The complex interdependence of Sangha and court suffered little explicit elaboration of doctrine; performances and public appearances, ritual, chants, technologies of anxiety reduction, and abstracted teachings revealing little if any relevance to contemporary affairs, were the preferred sectarian mode. Though traditional narratives of his youth stress his worldly innocence, the skills Gautama evidenced, in communicating to great advantage with kings, in establishing and administering the Sangha - the world's oldest continuous social institution - and in the details instituted in regard to the financial arrangements of that Sangha, the handling of endowments and complex finances, imply political maturity.

Gautama: ‘I prescribe, monks, that you meet kings’ wishes’(89)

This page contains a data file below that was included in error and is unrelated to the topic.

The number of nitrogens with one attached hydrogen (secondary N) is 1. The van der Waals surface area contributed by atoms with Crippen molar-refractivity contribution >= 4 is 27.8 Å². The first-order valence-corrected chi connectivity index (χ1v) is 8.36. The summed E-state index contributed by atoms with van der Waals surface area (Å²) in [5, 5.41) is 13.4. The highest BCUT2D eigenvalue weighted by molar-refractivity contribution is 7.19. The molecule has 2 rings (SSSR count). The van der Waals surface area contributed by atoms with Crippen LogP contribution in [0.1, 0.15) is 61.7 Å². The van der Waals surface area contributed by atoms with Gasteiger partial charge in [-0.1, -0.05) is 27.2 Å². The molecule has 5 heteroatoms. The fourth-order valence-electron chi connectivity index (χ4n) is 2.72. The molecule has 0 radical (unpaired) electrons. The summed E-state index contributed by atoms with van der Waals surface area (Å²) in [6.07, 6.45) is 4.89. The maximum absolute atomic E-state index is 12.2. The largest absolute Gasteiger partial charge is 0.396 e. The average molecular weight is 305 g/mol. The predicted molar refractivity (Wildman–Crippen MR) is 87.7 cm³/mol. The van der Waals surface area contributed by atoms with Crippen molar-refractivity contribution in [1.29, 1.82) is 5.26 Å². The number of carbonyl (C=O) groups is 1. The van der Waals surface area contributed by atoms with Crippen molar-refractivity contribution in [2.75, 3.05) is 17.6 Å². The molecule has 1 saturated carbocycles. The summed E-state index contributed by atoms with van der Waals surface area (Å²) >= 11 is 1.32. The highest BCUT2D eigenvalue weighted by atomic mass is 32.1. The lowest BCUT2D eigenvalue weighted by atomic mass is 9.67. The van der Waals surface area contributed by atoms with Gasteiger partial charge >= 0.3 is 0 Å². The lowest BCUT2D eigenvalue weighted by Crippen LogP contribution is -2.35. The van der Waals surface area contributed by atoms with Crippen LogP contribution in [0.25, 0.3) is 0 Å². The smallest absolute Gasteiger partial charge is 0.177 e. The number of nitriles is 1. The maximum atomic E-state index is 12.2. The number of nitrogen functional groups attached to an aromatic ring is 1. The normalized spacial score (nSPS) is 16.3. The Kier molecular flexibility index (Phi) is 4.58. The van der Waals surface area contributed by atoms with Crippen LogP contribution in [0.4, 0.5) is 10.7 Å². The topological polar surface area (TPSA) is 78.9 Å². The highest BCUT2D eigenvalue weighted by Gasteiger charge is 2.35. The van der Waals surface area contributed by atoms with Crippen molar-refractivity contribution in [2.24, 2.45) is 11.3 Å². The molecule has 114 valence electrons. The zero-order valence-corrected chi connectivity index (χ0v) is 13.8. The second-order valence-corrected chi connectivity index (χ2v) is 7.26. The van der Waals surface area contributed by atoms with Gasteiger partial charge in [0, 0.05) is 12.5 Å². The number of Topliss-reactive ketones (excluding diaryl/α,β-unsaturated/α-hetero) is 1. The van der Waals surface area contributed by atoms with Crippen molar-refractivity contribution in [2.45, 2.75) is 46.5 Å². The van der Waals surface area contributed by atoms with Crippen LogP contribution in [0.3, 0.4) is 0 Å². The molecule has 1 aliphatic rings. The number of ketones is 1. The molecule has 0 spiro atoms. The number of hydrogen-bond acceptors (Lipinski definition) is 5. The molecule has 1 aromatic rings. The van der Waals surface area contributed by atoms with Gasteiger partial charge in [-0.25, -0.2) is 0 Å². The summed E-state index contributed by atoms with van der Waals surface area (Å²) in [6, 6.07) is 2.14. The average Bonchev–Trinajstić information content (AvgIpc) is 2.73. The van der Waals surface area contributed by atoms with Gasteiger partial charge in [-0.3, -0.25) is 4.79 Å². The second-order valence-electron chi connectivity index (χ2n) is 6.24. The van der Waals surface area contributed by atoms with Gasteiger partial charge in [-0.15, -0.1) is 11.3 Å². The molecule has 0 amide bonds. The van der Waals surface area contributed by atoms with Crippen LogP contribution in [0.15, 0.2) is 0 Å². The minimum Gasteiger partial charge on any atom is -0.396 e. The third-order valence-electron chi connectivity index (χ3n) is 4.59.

Though there are obvious advantages to the contemplative life in forswearing the political realm; there are equally disadvantages for the wider society, in this political immunity from religious criticism, particularly, in regard to the elaboration of delusion, desire and aggression and conditioned suffering. As a condition of its accommodation with kings and merchants, Buddhism flourished; its implicit challenges to the political and economic order, such as its doctrine of non-violence, its insistence on the interdependence of all sentient forms, and injunctions to social justice, enunciated but politically unelaborated. As alternative cultural technologies emerged they both liberated from tradition and challenged the ‘permanency’ of the socio-political order.(90) Thus Codependent Origination and the Wheel of Life were the dependent products of universal and particular conditions, of historical and contemporary phenomena. The doctrine was not an inevitable one (sva bhava): neither was it ordained (atman), nor eternally existing (nitya). It was conditioned by a range of phenomena, herein discussed.